Saturday, July 02, 2011

Hand-Made Fire Brick

1910 brick-making in Georgia

Through out the past month, I have been making hand-made fire brick for my new groundhog kiln which is under construction. It has been quite a learning curve! Temperatures have run in the upper 90's each day of the past month of June and has slowed work. I am aided by Dr. Mark Newell and Nick Nichols.

Nick Nichols (upper left) and Dr. Mark Newell making fire brick

The fire brick are being made from local kaolin deposits which we dig by hand. We are using a modern pug mill/mixer to process the clay. From there it is gathered up and packed into the wooden molds I made. We are making "sand-struck" brick, which means the molds are dipped in water and dusted with dry sand. The sand helps release the brick from the mold.

brick molds

The fire brick are placed on pallets in the sun to dry. They must be turned often to keep them from warping. Once we make the required amount of brick, they will be stacked into a kiln-like shape with a fire box formed at one end and a chimney at the other. Heat will be gradually built up over several days until they reach about 2,400 degrees F. Once the brick cools, they will be sorted and used in the groundhog kiln construction.
(left) Men building a brick scove or clamp kiln to fire the raw brick, early 1900's

(below) some of our fire brick drying in the sun

Saturday, January 08, 2011

The Big Move!!!

"Get 'em up, move 'em out"!!

After 6 years at Old Canal Pottery in Augusta, GA, I'm locating my pottery works to the old Miles Mill/Baynham Pottery tract near Trenton, SC. This historic site was the location for several potteries from the mid to late 1800's. Some of the previous potters who worked at this site include John Lewis Miles, Willie and Tommy Hahn, JG Baynham, Mark Baynham, Horace Baynham and countless itinerant potters. There is evidence that points to the famous slave potter Dave Drake having worked here. This site is one of the most important pottery sites in the Old Edgefield District of SC and is where most of the 19th c face jugs were likely made by slaves or former slaves. The site is currently under archaeological examination by Dr. Mark Newell. The site was recently featured in the PBS show, the History Detectives and will be featured in several more video productions under way.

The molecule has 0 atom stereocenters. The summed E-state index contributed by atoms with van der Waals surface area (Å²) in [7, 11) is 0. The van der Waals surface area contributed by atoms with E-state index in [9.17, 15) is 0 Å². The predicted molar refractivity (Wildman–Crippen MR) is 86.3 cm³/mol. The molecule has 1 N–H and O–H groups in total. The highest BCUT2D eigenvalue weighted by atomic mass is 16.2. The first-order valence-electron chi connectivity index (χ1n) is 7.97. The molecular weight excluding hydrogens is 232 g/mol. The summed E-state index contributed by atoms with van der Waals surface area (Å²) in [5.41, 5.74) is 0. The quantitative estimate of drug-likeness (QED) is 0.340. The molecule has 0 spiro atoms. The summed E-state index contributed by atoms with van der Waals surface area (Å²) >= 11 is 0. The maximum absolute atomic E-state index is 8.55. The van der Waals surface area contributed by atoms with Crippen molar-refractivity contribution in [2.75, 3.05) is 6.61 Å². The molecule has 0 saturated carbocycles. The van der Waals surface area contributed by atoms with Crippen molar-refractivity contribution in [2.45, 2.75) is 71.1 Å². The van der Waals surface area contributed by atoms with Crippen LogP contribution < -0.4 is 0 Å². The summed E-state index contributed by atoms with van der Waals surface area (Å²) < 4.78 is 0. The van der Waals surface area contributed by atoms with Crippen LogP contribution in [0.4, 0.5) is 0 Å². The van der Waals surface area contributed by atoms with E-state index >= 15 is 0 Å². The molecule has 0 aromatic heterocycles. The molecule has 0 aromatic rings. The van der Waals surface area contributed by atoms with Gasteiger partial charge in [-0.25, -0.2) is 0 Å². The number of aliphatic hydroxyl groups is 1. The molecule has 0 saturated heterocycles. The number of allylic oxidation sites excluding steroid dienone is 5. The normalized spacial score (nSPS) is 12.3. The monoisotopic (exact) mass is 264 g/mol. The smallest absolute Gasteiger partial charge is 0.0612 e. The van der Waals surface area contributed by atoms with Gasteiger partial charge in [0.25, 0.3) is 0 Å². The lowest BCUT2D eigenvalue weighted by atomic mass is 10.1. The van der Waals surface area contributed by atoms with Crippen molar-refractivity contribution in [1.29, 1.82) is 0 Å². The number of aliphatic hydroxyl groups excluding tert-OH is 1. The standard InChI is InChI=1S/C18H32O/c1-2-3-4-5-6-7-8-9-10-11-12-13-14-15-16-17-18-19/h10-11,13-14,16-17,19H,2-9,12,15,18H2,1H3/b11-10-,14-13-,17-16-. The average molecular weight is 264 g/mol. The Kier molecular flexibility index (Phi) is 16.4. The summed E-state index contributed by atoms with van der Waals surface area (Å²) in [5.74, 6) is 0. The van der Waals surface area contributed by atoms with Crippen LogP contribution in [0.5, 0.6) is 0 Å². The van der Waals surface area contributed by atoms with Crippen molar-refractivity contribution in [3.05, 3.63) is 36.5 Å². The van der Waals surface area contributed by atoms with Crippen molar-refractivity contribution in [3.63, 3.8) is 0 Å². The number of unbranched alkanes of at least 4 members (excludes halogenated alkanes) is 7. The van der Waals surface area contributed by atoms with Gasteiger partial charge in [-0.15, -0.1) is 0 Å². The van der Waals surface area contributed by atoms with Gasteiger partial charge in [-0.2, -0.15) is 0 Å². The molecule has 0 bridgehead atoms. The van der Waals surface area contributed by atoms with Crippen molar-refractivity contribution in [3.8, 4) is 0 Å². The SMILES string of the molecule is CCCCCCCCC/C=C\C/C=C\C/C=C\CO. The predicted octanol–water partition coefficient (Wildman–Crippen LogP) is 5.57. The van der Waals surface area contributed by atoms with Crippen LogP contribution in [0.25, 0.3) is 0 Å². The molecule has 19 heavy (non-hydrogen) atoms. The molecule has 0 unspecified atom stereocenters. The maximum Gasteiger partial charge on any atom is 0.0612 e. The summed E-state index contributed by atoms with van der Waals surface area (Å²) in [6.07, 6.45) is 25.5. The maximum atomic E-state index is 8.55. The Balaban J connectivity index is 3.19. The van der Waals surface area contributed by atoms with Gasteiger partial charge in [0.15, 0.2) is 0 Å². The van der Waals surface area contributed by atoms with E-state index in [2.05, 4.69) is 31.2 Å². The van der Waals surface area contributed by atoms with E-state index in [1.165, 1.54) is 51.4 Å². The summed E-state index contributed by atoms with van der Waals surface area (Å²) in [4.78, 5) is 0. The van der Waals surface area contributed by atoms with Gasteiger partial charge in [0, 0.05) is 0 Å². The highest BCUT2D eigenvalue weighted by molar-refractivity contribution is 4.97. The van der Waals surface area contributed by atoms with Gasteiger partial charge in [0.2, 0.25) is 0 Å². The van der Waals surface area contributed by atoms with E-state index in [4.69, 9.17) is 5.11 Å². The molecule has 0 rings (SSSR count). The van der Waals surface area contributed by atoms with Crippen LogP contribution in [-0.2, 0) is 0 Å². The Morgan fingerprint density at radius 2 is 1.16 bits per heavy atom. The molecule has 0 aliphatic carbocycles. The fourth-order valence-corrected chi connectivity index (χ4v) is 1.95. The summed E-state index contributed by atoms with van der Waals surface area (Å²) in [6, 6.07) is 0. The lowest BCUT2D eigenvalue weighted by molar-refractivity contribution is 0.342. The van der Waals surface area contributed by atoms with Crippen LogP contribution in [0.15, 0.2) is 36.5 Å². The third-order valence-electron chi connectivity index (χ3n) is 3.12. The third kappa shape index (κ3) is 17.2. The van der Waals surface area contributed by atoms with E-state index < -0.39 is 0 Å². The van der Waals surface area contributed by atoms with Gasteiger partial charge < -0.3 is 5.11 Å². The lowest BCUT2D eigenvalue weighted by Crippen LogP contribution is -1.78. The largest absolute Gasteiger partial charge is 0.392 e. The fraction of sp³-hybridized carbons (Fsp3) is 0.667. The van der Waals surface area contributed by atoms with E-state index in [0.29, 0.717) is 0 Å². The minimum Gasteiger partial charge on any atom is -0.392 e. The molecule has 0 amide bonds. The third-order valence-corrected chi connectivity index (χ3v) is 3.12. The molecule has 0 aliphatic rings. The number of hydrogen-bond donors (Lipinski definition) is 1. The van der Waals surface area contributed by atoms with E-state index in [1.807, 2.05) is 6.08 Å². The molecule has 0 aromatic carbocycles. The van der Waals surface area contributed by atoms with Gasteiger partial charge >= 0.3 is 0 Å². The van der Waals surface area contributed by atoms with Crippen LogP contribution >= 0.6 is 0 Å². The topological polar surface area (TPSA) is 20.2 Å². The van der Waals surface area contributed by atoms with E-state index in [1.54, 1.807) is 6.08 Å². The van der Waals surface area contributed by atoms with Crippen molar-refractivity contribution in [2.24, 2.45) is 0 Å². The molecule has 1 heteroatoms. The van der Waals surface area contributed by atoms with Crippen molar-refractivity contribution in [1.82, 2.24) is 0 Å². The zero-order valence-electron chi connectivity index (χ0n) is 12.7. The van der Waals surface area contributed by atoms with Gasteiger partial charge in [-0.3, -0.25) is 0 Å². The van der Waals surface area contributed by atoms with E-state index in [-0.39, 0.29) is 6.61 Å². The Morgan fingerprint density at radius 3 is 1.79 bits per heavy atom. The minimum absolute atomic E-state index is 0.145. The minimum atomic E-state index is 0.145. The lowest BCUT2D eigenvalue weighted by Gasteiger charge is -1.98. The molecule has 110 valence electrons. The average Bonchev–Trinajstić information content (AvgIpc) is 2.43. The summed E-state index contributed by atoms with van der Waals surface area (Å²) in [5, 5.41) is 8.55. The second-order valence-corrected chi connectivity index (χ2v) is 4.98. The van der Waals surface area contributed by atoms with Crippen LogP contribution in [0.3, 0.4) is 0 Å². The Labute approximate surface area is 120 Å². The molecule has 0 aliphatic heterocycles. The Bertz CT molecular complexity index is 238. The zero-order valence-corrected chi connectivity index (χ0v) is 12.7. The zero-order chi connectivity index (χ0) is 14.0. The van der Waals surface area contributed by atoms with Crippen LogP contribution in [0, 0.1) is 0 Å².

In addition to Dexter Pottery, the site is home to the Edgefield Stoneware Research Center. It provides an educational museum, visitors center and training facility for the study of alkaline glazed stoneware. Students will receive hands on experience in the field doing archaeological work. Dexter Pottery will offer workshops in the instruction and the making of traditional southern alkaline-glazed stoneware.

My Old Edgefield-style pottery is made in the same tradion as the originals -- using locally-dug clays, which are hand-turned, then ash-glazed, then fired in a typical wood-fired southern groundhog kiln. My work is 100% authentic.

For your convenience, I've re-posted all of my informative Old Canal Pottery Blogs at my new site, Dexter Pottery. Please drop by my new site and check out my new work, as well as new blogs on southern pottery.